There’s something ineffably comforting about sitting at the microscope and pushing flies while a furry felid sits nearby watching. Although it’s illegal to keep cats in a lab, from time to time we’ve had visiting felids—for both short and long stays. The longest resident, and my all-time favorite lab cat, was Dusty.
Dusty was part of a litter of kittens rescued from an alley by my technician. Since she already had cats, and I had a territorial male cat, we had to keep him in the lab until we found an owner. This lasted a few weeks, and by then we’d grown very attached to him. We named him Dusty not only because of his color, but because he liked to explore all the crannies in the lab, thereby acquiring a coating of dust. He would greet me every day as I opened up the lab and gave him his breakfast. He also sat on my lap as I worked in my office.
Dusty liked to sleep in a large potted plant in my office.
One of his “tricks” was to claw his way up my legs to get a treat. Although his tiny claws were painful, I tolerated it because it was cute.
We eventually found a good home for Dusty. His new owners renamed him Odin, after the Norse god. I disliked that name and thought “Dusty” was much better. But he’s now grown into a lovely, sleek adult.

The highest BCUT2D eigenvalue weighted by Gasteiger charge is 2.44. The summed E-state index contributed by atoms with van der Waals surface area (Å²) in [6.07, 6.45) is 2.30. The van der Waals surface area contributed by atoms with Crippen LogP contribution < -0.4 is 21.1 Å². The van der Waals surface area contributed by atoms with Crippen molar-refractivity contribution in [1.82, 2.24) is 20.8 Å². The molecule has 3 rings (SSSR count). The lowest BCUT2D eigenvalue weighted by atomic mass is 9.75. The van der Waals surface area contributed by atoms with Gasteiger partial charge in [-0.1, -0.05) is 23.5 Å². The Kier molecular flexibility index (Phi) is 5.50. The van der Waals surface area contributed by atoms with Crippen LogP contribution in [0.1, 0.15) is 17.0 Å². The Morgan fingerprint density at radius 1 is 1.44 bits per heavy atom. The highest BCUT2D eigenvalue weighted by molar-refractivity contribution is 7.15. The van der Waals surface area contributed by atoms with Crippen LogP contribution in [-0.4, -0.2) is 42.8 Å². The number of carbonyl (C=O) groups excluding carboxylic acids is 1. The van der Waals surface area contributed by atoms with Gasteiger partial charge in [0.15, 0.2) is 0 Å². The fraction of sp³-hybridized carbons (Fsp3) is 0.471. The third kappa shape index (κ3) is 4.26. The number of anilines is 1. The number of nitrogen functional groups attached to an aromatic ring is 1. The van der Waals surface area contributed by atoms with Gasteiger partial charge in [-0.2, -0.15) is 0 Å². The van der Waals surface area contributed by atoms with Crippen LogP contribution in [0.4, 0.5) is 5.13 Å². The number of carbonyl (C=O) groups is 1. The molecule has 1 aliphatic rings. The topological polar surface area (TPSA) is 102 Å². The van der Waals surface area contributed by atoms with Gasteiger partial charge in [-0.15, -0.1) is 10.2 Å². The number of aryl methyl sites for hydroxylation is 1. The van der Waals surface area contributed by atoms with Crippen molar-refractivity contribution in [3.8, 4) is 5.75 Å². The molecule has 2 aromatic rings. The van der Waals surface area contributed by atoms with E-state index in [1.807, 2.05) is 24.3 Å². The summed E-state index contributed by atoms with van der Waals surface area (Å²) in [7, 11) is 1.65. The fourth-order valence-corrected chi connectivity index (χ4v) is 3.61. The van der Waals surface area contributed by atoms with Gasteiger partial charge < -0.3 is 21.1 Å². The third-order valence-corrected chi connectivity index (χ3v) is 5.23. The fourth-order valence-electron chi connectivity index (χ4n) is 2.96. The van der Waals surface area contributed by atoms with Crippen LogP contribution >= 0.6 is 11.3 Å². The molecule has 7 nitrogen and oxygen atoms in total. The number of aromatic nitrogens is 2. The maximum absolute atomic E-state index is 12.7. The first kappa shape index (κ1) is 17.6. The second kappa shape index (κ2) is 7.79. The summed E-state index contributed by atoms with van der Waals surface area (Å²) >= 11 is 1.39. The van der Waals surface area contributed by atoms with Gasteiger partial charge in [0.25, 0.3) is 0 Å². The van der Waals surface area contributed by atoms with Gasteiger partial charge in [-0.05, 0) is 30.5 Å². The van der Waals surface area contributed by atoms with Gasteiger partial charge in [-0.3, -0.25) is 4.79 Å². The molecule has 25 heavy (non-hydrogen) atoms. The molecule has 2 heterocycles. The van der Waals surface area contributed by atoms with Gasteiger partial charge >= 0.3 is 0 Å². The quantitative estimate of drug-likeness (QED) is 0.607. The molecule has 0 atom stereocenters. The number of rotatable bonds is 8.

Perhaps the most beautiful cat we’ve ever housed was Maya, a longhair who belonged to a research student. We had her during hot summer days.
Maya lived in a non-airconditioned apartment over the summer. Being a longhair, she suffered terribly from the heat, so her owner decided to bring her, every day, to our airconditioned lab. She arrived and left in a soft cat carrier.
Like Maru, Maya liked to rest in enclosed spaces. She particularly favored the Plexiglas Drosophila cages where we ran mating experiments with flies.
When you have a cat around the lab for a while, you start wondering what you can do with it. All of us were into infinite felid regressions, so we did this:
Finally, we have Gordon, who belonged to my technician. Gordon would visit from time to time when it was too hot, or when there were too many visitors at home. We made him part of the Infinite Cat Project, an online site where you post a picture of your cat looking at a screenshot of the previous cat, who is looking at a screenshot of the previous cat, and so on ad infinitum. Such is the way one wastes time in the age of the internet.